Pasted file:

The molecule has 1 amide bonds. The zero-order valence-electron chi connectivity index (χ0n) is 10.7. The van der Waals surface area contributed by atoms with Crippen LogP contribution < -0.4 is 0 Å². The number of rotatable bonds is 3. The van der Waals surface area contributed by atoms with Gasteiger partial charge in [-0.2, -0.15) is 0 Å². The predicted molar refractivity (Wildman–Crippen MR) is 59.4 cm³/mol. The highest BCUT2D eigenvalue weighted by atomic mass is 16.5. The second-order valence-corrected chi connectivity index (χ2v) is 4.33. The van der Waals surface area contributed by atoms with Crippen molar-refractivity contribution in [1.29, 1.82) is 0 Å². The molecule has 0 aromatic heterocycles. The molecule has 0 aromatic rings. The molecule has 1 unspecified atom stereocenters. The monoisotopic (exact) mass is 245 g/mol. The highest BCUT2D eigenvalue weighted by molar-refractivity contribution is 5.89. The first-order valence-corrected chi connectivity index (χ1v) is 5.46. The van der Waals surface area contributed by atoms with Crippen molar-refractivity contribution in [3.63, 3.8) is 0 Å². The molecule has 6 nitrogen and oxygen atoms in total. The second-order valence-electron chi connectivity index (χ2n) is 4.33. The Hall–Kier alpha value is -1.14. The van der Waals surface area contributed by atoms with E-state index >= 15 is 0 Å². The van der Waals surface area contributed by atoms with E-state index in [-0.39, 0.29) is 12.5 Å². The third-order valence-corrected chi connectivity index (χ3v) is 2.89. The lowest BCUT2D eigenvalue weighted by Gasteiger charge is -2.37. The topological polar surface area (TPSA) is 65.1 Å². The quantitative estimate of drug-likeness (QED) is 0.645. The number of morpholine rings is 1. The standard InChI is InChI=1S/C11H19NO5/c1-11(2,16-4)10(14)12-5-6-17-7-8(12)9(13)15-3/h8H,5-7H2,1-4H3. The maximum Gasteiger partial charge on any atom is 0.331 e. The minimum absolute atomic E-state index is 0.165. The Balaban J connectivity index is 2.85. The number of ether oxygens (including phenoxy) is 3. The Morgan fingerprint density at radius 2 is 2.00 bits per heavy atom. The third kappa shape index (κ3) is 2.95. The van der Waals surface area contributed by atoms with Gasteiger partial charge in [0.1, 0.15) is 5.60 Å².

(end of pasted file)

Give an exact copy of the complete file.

The molecule has 1 amide bonds. The zero-order valence-electron chi connectivity index (χ0n) is 10.7. The van der Waals surface area contributed by atoms with Crippen LogP contribution < -0.4 is 0 Å². The number of rotatable bonds is 3. The van der Waals surface area contributed by atoms with Gasteiger partial charge in [-0.2, -0.15) is 0 Å². The predicted molar refractivity (Wildman–Crippen MR) is 59.4 cm³/mol. The highest BCUT2D eigenvalue weighted by atomic mass is 16.5. The second-order valence-corrected chi connectivity index (χ2v) is 4.33. The van der Waals surface area contributed by atoms with Crippen molar-refractivity contribution in [1.29, 1.82) is 0 Å². The molecule has 0 aromatic heterocycles. The molecule has 0 aromatic rings. The molecule has 1 unspecified atom stereocenters. The monoisotopic (exact) mass is 245 g/mol. The highest BCUT2D eigenvalue weighted by molar-refractivity contribution is 5.89. The first-order valence-corrected chi connectivity index (χ1v) is 5.46. The van der Waals surface area contributed by atoms with Crippen molar-refractivity contribution in [3.63, 3.8) is 0 Å². The molecule has 6 nitrogen and oxygen atoms in total. The second-order valence-electron chi connectivity index (χ2n) is 4.33. The Hall–Kier alpha value is -1.14. The van der Waals surface area contributed by atoms with E-state index >= 15 is 0 Å². The van der Waals surface area contributed by atoms with E-state index in [-0.39, 0.29) is 12.5 Å². The third-order valence-corrected chi connectivity index (χ3v) is 2.89. The lowest BCUT2D eigenvalue weighted by Gasteiger charge is -2.37. The topological polar surface area (TPSA) is 65.1 Å². The quantitative estimate of drug-likeness (QED) is 0.645. The number of morpholine rings is 1. The standard InChI is InChI=1S/C11H19NO5/c1-11(2,16-4)10(14)12-5-6-17-7-8(12)9(13)15-3/h8H,5-7H2,1-4H3. The maximum Gasteiger partial charge on any atom is 0.331 e. The minimum absolute atomic E-state index is 0.165. The Balaban J connectivity index is 2.85. The number of ether oxygens (including phenoxy) is 3. The Morgan fingerprint density at radius 2 is 2.00 bits per heavy atom. The third kappa shape index (κ3) is 2.95. The van der Waals surface area contributed by atoms with Gasteiger partial charge in [0.1, 0.15) is 5.60 Å².